Editor's note: Sally McKenzie was a powerful voice in the dental industry until her passing in 2020. We're sharing this article in the spirit of having her high-quality and insightful work live on and continue inspiring readers. Read more about her legacy in the dental profession from Chris Salierno, DDS.
Many dentists don't take patient complaints seriously. They often chalk complaints up to patients being cranky or unreasonable, so they go about their days once patients leave and don’t give those complaints a second thought.
If that’s your attitude toward patient complaints, it could be costing your practice big-time. If you routinely ignore complaints, it tells your patients you don’t really value their opinions or care about their experiences. Not only that, but if one patient is upset about something, there’s a pretty good chance there are others who feel the same way who aren’t taking the time to tell you.
Yes, patient complaints can be annoying, but you really should start looking at them as a gift. Here’s what could happen if you don’t:
Patients will find a new dental home
Patients want to feel valued. When they do, they’ll be more likely to stay loyal to your practice. How valued will they feel if you blow off their issues? Keep in mind that most patients won’t tell you when they’re unhappy. They just won’t come back. Patients who complain are typically loyal patients who want to see improvements in your practice. But if they don’t feel heard, you can bet they’ll take their loyalties to the practice down the street.
More insights from Sally McKenzie:
When patients tell you their concerns, really listen to what they say. Thank them for bringing the problem to your attention and assure them that you’ll work on finding a solution. Trust me, they’ll appreciate the fact that you’re taking their concerns seriously, and this will make them more likely to remain loyal.
You’ll miss an opportunity for growth
Patient complaints give you valuable insights into problems you weren’t even aware existed. Why wouldn’t you take the opportunity to fix those problems?
A few examples: Mr. Smith complains because he had to wait half an hour to see you. Instead of shrugging it off, talk with your scheduling coordinator about why you tend to run behind. Find ways to make your schedule more efficient and productive, and provide extra training if necessary.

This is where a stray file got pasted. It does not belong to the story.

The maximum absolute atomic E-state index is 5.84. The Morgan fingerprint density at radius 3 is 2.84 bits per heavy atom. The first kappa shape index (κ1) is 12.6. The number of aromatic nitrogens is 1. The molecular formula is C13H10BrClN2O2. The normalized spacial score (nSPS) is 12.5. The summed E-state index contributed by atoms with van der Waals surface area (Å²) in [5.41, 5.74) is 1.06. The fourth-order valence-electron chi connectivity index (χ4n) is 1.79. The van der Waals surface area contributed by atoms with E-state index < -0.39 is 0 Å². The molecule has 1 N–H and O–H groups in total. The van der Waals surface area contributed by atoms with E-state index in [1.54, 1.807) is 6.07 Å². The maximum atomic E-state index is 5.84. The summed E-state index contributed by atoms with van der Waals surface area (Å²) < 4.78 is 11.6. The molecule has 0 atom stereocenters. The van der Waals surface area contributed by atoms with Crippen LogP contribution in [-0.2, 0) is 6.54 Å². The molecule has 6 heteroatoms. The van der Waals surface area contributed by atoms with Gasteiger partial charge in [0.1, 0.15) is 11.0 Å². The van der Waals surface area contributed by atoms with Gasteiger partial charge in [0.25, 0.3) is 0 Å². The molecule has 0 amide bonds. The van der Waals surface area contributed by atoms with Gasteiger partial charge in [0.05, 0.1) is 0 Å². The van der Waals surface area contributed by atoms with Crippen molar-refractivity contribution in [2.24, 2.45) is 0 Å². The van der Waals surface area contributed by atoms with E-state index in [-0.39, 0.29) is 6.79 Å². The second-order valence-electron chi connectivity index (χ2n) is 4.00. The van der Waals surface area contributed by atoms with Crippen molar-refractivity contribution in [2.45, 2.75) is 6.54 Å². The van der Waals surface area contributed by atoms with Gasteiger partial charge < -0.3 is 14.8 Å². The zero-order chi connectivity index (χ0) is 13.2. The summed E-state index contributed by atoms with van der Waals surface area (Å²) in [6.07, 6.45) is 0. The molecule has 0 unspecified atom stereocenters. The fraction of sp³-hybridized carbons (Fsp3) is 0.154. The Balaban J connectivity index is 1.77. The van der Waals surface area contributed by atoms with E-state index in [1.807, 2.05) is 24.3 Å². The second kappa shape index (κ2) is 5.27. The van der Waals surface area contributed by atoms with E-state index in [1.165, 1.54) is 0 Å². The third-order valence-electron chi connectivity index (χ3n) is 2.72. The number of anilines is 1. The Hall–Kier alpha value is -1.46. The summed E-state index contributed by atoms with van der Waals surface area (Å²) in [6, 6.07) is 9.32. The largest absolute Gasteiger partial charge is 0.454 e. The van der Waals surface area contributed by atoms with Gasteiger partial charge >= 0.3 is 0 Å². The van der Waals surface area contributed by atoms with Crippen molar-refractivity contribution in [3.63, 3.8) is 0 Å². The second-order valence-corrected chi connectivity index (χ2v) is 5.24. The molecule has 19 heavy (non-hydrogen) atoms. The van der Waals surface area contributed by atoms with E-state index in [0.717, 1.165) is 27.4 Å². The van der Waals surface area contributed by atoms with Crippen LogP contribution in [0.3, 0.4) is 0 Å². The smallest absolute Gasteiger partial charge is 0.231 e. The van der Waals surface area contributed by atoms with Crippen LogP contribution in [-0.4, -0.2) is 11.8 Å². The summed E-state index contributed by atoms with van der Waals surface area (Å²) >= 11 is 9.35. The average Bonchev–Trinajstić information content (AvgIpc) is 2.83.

Mrs. Taylor is upset because your front desk staff wasn’t very friendly when she arrived, and they seemed too busy to answer her questions. Sure, the days can get pretty hectic, but that’s no reason for team members to fall short on customer service. In this situation, apologize and talk with your team members about the importance of making patients feel welcome from the moment they walk through the door.
Trust me, addressing these types of issues will do wonders for your practice. Patients who bring up the problem will notice the difference, as will your other patients. You’ll also improve efficiencies and patient retention numbers, all because you started taking patient complaints seriously.
How can you turn patient complaints into this positive change? I suggest you start by making sure every team member knows about any patient complaints. Keep index cards in treatment rooms and at the front office, and tell team members to write down patient complaints on these cards and place them in a community box or basket.
Read these cards during team meetings and use them to drive conversations about needed improvements. Remind team members to keep open minds and not become defensive. This will go a long way in improving practice problems and implementing necessary change.
You’re missing out on referrals
If patients have a great experience and leave your practice happy, there’s a good chance they’ll refer their family and friends. This free marketing represents an easy way to grow your business. But you’ll miss out if patients leave your practice feeling annoyed because you disregarded their concerns. It’s important to remember that unhappy patients talk too. They might even take to social media with their complaints, which certainly won’t help you attract patients or grow your bottom line.
The good news is that you can avoid the negativity. When patients tell you they’re unhappy about something, apologize and thank them for letting you know. Then, actually work on finding a solution. This shows patients that you value their input and want to ensure they have the best experience possible. That’s how you earn their loyalty and hopefully referrals.
While patient complaints can be a little irritating, ignoring them will only hurt your practice. Once you and your team members start taking complaints seriously, you’ll see positive changes in your practice, changes that lead to loyal, happy patients and a more robust bottom line.
Editor's note: Originally posted in 2017 and updated regularly